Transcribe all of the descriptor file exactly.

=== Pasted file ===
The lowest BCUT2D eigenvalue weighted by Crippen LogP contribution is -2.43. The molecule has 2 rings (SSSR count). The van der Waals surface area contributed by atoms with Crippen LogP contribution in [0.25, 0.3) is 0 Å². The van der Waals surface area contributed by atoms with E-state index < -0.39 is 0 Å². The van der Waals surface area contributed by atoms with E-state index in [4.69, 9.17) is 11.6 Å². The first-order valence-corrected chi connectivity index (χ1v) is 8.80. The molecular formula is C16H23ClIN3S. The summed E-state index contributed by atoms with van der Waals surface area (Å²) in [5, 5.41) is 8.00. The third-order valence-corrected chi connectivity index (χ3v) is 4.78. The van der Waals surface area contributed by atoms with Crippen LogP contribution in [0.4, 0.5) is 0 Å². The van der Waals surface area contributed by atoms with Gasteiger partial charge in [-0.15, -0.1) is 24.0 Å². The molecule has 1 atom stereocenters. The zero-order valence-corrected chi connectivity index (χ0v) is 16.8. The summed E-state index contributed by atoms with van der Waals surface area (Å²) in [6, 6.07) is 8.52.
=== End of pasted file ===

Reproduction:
The lowest BCUT2D eigenvalue weighted by Crippen LogP contribution is -2.43. The molecule has 2 rings (SSSR count). The van der Waals surface area contributed by atoms with Crippen LogP contribution in [0.25, 0.3) is 0 Å². The van der Waals surface area contributed by atoms with E-state index < -0.39 is 0 Å². The van der Waals surface area contributed by atoms with E-state index in [4.69, 9.17) is 11.6 Å². The first-order valence-corrected chi connectivity index (χ1v) is 8.80. The molecular formula is C16H23ClIN3S. The summed E-state index contributed by atoms with van der Waals surface area (Å²) in [5, 5.41) is 8.00. The third-order valence-corrected chi connectivity index (χ3v) is 4.78. The van der Waals surface area contributed by atoms with Crippen LogP contribution in [0.4, 0.5) is 0 Å². The van der Waals surface area contributed by atoms with Gasteiger partial charge in [-0.15, -0.1) is 24.0 Å². The molecule has 1 atom stereocenters. The zero-order valence-corrected chi connectivity index (χ0v) is 16.8. The summed E-state index contributed by atoms with van der Waals surface area (Å²) in [6, 6.07) is 8.52.